On the flip side, there’s no real transformations in this game at all, save one character (where it doesn’t amount to much). You won’t start off as regular Goku then power up through his litany of Super Saiyan forms, or god forms that he learns later on. You only have Super Saiyan Goku to pick, although one of his god forms is playable as a separate character.
Flying is also missing, but really, that’s to the benefit of the game. Flying in past Dragon Ball Z games has always been really awkward, especially once the series moved to the 3D realm. Even in the 2D games, flying was “passable”, but never really felt enjoyable. This game ditches it completely, and it works way better for it.

Honestly, the fighting engine in this game is top-notch. It is insanely quick, fun, and flashy (almost overwhelming so in spots), everything looks superb though, and there is a lot of hidden depth to the battle system, once you really get into it. Some of the problems come forward though in other modes of the game, particularly the story mode.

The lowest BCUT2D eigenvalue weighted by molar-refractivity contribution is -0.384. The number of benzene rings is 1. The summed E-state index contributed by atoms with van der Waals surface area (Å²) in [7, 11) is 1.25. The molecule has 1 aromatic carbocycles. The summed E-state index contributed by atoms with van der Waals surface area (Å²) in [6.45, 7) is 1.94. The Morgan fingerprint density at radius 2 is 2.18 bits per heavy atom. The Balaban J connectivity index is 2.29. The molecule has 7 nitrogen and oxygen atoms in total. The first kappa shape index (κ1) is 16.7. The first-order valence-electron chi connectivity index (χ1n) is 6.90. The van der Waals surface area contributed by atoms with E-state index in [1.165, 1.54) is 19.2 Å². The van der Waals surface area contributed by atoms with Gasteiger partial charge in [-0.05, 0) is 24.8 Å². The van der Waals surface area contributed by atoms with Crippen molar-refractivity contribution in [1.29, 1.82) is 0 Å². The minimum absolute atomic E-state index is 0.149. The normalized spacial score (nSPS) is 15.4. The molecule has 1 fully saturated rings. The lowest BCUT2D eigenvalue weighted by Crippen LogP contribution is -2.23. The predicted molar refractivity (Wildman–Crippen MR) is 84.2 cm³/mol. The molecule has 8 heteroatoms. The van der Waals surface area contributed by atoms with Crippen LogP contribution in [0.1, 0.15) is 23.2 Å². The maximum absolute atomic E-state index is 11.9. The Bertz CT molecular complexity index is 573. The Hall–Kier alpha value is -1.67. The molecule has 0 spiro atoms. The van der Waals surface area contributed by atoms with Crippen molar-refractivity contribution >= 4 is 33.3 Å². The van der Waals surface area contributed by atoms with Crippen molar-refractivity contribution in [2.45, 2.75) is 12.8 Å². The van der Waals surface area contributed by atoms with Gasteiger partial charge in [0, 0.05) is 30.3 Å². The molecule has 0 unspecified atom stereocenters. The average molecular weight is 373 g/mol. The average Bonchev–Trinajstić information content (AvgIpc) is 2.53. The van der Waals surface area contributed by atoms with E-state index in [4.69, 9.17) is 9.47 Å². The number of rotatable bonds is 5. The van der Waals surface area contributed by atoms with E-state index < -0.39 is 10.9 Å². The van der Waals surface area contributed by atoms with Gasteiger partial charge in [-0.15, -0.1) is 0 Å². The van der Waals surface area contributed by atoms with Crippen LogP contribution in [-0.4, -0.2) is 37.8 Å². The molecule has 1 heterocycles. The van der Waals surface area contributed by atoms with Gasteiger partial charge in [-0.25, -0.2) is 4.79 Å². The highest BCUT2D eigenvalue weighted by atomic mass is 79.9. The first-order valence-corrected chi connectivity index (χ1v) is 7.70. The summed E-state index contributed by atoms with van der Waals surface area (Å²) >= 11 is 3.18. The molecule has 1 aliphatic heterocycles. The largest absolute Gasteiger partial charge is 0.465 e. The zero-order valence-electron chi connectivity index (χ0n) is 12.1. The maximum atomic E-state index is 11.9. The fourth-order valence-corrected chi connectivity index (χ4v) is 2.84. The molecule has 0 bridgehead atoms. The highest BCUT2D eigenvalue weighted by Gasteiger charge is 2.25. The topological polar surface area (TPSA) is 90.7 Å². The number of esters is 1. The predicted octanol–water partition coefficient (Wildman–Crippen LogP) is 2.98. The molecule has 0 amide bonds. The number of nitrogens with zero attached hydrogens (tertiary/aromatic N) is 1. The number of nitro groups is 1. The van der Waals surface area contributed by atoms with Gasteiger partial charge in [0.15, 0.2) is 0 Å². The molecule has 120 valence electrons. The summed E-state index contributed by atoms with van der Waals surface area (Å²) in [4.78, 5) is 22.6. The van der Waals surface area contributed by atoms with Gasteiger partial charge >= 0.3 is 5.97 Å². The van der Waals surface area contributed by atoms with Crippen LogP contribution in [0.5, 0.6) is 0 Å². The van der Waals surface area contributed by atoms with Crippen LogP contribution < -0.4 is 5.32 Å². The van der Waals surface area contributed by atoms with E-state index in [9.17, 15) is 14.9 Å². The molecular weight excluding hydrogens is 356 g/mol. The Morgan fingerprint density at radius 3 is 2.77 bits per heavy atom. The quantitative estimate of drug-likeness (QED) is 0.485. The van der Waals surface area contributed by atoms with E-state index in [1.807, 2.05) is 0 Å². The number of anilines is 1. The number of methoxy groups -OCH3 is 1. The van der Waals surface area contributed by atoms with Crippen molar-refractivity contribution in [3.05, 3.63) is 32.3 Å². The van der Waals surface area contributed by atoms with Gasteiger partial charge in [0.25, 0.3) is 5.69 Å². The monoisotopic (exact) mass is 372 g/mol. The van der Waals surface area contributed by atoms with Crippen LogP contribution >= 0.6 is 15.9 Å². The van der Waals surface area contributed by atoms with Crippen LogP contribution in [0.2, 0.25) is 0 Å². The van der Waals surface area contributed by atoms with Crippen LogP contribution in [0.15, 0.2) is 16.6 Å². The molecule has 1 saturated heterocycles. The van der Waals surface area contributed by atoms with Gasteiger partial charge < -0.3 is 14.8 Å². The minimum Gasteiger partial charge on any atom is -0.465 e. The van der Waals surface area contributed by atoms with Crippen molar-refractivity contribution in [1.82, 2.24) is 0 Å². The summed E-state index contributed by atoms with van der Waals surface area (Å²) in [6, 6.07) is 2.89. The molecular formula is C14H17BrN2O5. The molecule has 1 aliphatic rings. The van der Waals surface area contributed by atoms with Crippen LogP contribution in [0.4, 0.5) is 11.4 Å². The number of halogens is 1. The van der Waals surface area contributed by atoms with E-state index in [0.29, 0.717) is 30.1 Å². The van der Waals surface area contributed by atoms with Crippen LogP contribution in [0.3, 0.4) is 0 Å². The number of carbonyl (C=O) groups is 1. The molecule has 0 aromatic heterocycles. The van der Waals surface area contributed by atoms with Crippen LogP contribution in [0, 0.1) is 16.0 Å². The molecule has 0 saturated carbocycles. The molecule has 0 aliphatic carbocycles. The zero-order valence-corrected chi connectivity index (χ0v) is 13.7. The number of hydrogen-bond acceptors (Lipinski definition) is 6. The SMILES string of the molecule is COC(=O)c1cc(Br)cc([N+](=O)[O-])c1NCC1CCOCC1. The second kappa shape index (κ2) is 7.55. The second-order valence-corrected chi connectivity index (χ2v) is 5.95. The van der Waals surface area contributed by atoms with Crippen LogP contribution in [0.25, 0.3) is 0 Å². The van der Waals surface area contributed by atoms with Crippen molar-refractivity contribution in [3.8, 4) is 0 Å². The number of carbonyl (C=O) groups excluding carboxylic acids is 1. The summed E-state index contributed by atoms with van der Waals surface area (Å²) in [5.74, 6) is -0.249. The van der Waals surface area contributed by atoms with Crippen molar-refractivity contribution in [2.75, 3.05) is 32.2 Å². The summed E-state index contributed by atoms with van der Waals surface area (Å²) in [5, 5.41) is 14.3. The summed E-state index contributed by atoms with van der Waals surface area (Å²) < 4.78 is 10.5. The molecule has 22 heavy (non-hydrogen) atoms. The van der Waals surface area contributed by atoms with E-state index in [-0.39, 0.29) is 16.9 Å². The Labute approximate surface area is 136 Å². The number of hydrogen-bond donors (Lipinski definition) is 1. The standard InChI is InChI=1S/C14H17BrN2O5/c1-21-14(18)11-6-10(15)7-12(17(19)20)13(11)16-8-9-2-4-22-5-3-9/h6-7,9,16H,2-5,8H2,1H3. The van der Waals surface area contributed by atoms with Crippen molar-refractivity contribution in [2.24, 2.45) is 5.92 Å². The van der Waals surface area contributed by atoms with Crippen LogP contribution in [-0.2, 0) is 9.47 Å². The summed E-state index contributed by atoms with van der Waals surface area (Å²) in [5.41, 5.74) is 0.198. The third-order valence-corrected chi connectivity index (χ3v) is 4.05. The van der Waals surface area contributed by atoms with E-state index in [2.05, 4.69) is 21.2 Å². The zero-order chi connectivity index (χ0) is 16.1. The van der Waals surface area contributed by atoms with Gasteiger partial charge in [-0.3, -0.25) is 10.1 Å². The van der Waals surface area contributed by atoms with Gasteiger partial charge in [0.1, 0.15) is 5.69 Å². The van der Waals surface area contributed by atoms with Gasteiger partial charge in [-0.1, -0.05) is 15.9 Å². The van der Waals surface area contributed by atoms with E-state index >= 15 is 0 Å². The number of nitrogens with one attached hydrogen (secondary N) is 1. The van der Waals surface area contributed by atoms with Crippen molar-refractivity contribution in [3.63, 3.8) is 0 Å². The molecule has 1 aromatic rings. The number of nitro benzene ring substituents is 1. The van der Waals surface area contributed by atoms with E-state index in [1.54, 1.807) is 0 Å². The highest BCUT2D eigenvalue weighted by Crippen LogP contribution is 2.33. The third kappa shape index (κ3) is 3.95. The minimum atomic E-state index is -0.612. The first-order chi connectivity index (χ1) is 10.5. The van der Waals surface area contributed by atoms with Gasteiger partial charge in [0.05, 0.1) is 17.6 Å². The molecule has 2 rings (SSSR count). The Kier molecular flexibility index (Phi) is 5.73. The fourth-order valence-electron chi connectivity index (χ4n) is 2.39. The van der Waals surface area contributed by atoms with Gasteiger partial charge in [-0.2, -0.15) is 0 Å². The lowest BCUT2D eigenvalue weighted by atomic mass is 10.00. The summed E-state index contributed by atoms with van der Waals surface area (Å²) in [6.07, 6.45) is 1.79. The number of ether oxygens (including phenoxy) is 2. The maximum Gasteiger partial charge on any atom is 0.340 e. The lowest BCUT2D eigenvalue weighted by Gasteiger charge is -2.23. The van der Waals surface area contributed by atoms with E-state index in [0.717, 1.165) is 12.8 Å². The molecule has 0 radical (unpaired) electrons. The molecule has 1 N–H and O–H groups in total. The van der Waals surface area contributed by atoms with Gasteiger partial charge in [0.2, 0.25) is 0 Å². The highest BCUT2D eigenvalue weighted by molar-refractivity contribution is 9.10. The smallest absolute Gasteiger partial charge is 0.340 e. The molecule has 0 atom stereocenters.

The story mode contains three different story arcs, the first is you playing the heroes side, the second playing the “villains” side, and the last being the real villains side. Dragon Ball FighterZ introduces a new character, Android 21, as the main bad guy and she is great. She is a mixture of a somewhat petulant android but can also turn into a Majin Buu-esque figure, who turns people into candy to eat them and gain their power. She is a great addition to the franchise and one hopes that once Dragon Ball Super ends its current “Universe Survival” arc, they can incorporate her into the show.

Another subplot is that the main characters have to be linked with a human soul to actually fight correctly. There are apparent waves that are weakening the characters, so in order for them to fight well, they have to be linked with a human (i.e. you, the player) to function. Oh, and a bunch of random clones show up…a lot…lot of clones show up.